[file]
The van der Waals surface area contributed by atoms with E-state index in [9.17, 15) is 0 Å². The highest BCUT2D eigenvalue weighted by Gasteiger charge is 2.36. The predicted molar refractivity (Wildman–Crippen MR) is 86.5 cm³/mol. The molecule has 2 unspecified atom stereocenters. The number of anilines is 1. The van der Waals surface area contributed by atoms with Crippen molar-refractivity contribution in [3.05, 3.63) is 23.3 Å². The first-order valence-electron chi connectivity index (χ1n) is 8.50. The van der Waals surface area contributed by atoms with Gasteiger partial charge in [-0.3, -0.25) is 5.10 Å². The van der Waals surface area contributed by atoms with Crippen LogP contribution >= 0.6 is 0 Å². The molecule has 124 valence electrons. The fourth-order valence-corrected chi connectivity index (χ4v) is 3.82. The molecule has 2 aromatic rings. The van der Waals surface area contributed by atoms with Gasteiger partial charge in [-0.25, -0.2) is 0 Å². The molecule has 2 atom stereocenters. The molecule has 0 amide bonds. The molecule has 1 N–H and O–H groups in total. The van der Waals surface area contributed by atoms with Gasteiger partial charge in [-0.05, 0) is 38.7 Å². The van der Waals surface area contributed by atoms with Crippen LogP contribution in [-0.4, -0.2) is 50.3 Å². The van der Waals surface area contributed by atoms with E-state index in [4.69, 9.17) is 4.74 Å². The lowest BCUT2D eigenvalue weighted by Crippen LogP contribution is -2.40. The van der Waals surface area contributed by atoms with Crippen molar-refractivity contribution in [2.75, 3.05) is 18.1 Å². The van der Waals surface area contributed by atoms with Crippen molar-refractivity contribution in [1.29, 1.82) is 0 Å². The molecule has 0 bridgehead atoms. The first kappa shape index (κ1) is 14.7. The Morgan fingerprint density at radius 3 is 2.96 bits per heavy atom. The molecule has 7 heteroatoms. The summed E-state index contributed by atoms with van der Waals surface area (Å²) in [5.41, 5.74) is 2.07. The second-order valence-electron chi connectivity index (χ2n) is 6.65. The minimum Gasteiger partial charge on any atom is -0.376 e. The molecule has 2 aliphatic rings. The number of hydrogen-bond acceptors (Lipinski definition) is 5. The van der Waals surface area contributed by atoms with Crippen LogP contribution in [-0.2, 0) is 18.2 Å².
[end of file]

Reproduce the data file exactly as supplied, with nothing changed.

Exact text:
The van der Waals surface area contributed by atoms with E-state index in [9.17, 15) is 0 Å². The highest BCUT2D eigenvalue weighted by Gasteiger charge is 2.36. The predicted molar refractivity (Wildman–Crippen MR) is 86.5 cm³/mol. The molecule has 2 unspecified atom stereocenters. The number of anilines is 1. The van der Waals surface area contributed by atoms with Crippen molar-refractivity contribution in [3.05, 3.63) is 23.3 Å². The first-order valence-electron chi connectivity index (χ1n) is 8.50. The van der Waals surface area contributed by atoms with Gasteiger partial charge in [-0.3, -0.25) is 5.10 Å². The van der Waals surface area contributed by atoms with Crippen LogP contribution >= 0.6 is 0 Å². The molecule has 124 valence electrons. The fourth-order valence-corrected chi connectivity index (χ4v) is 3.82. The molecule has 2 aromatic rings. The van der Waals surface area contributed by atoms with Gasteiger partial charge in [-0.25, -0.2) is 0 Å². The molecule has 2 atom stereocenters. The molecule has 0 amide bonds. The molecule has 1 N–H and O–H groups in total. The van der Waals surface area contributed by atoms with Gasteiger partial charge in [-0.05, 0) is 38.7 Å². The van der Waals surface area contributed by atoms with Crippen LogP contribution in [-0.4, -0.2) is 50.3 Å². The van der Waals surface area contributed by atoms with E-state index in [4.69, 9.17) is 4.74 Å². The lowest BCUT2D eigenvalue weighted by Crippen LogP contribution is -2.40. The van der Waals surface area contributed by atoms with Crippen molar-refractivity contribution in [2.75, 3.05) is 18.1 Å². The van der Waals surface area contributed by atoms with Crippen molar-refractivity contribution in [1.29, 1.82) is 0 Å². The molecule has 0 bridgehead atoms. The first kappa shape index (κ1) is 14.7. The Morgan fingerprint density at radius 3 is 2.96 bits per heavy atom. The molecule has 7 heteroatoms. The summed E-state index contributed by atoms with van der Waals surface area (Å²) in [5.41, 5.74) is 2.07. The second-order valence-electron chi connectivity index (χ2n) is 6.65. The minimum Gasteiger partial charge on any atom is -0.376 e. The molecule has 2 aliphatic rings. The number of hydrogen-bond acceptors (Lipinski definition) is 5. The van der Waals surface area contributed by atoms with Crippen LogP contribution in [-0.2, 0) is 18.2 Å².